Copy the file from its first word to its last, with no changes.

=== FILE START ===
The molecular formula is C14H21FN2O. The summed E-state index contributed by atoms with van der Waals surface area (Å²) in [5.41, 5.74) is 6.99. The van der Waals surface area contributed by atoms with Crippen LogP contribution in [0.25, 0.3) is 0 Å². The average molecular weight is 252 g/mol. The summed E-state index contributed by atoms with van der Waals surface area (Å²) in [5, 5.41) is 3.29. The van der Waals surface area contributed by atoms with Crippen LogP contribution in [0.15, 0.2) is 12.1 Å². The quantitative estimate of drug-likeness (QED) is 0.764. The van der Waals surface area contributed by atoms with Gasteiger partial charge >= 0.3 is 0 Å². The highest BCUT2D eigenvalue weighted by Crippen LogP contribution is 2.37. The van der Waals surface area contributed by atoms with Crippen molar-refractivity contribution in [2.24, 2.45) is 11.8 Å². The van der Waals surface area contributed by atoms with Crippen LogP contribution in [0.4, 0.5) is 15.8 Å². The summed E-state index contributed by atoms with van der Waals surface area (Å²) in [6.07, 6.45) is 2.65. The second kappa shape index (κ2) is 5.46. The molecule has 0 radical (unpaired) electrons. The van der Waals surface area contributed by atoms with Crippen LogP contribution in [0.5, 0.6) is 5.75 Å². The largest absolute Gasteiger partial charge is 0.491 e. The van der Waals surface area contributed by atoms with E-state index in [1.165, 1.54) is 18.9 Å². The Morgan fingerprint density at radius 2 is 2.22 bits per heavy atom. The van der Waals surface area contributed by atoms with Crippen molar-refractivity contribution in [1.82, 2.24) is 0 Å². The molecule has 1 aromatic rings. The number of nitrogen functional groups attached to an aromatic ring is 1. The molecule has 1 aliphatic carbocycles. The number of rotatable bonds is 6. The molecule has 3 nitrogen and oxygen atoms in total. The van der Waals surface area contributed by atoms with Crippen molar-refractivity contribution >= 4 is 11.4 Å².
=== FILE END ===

The molecular formula is C14H21FN2O. The summed E-state index contributed by atoms with van der Waals surface area (Å²) in [5.41, 5.74) is 6.99. The van der Waals surface area contributed by atoms with Crippen LogP contribution in [0.25, 0.3) is 0 Å². The average molecular weight is 252 g/mol. The summed E-state index contributed by atoms with van der Waals surface area (Å²) in [5, 5.41) is 3.29. The van der Waals surface area contributed by atoms with Crippen LogP contribution in [0.15, 0.2) is 12.1 Å². The quantitative estimate of drug-likeness (QED) is 0.764. The van der Waals surface area contributed by atoms with Gasteiger partial charge >= 0.3 is 0 Å². The highest BCUT2D eigenvalue weighted by Crippen LogP contribution is 2.37. The van der Waals surface area contributed by atoms with Crippen molar-refractivity contribution in [2.24, 2.45) is 11.8 Å². The van der Waals surface area contributed by atoms with Crippen LogP contribution in [0.4, 0.5) is 15.8 Å². The summed E-state index contributed by atoms with van der Waals surface area (Å²) in [6.07, 6.45) is 2.65. The second kappa shape index (κ2) is 5.46. The molecule has 0 radical (unpaired) electrons. The van der Waals surface area contributed by atoms with Crippen LogP contribution in [0.5, 0.6) is 5.75 Å². The largest absolute Gasteiger partial charge is 0.491 e. The van der Waals surface area contributed by atoms with E-state index in [1.165, 1.54) is 18.9 Å². The Morgan fingerprint density at radius 2 is 2.22 bits per heavy atom. The van der Waals surface area contributed by atoms with Crippen molar-refractivity contribution in [1.82, 2.24) is 0 Å². The molecule has 1 aromatic rings. The number of nitrogen functional groups attached to an aromatic ring is 1. The molecule has 1 aliphatic carbocycles. The number of rotatable bonds is 6. The molecule has 3 nitrogen and oxygen atoms in total. The van der Waals surface area contributed by atoms with Crippen molar-refractivity contribution >= 4 is 11.4 Å².